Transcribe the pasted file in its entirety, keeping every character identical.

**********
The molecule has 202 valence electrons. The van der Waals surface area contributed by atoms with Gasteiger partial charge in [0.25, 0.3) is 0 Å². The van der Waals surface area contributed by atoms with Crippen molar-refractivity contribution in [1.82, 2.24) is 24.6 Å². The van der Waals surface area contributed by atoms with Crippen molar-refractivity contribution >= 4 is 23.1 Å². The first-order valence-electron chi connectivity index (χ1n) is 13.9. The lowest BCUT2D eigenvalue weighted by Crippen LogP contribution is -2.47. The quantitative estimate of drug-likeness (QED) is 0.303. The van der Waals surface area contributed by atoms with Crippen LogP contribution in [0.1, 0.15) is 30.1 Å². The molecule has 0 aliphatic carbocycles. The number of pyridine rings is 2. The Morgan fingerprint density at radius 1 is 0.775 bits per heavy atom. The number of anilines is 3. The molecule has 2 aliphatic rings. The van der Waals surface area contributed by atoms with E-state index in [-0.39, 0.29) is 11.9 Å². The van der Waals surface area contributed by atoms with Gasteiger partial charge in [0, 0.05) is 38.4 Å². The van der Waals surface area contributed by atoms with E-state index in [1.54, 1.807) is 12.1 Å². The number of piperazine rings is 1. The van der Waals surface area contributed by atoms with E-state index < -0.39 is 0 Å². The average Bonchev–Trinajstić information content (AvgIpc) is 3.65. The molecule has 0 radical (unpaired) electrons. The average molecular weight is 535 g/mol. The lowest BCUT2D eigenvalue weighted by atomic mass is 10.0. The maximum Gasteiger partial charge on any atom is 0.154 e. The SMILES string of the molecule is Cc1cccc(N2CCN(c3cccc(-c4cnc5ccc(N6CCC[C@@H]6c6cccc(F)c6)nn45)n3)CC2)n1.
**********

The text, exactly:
The molecule has 202 valence electrons. The van der Waals surface area contributed by atoms with Gasteiger partial charge in [0.25, 0.3) is 0 Å². The van der Waals surface area contributed by atoms with Crippen molar-refractivity contribution in [1.82, 2.24) is 24.6 Å². The van der Waals surface area contributed by atoms with Crippen molar-refractivity contribution >= 4 is 23.1 Å². The first-order valence-electron chi connectivity index (χ1n) is 13.9. The lowest BCUT2D eigenvalue weighted by Crippen LogP contribution is -2.47. The quantitative estimate of drug-likeness (QED) is 0.303. The van der Waals surface area contributed by atoms with Crippen LogP contribution in [0.1, 0.15) is 30.1 Å². The molecule has 0 aliphatic carbocycles. The number of pyridine rings is 2. The Morgan fingerprint density at radius 1 is 0.775 bits per heavy atom. The number of anilines is 3. The molecule has 2 aliphatic rings. The van der Waals surface area contributed by atoms with E-state index in [-0.39, 0.29) is 11.9 Å². The van der Waals surface area contributed by atoms with Gasteiger partial charge in [0, 0.05) is 38.4 Å². The van der Waals surface area contributed by atoms with E-state index in [1.54, 1.807) is 12.1 Å². The number of piperazine rings is 1. The van der Waals surface area contributed by atoms with E-state index < -0.39 is 0 Å². The average Bonchev–Trinajstić information content (AvgIpc) is 3.65. The molecule has 0 radical (unpaired) electrons. The average molecular weight is 535 g/mol. The lowest BCUT2D eigenvalue weighted by atomic mass is 10.0. The maximum Gasteiger partial charge on any atom is 0.154 e. The SMILES string of the molecule is Cc1cccc(N2CCN(c3cccc(-c4cnc5ccc(N6CCC[C@@H]6c6cccc(F)c6)nn45)n3)CC2)n1.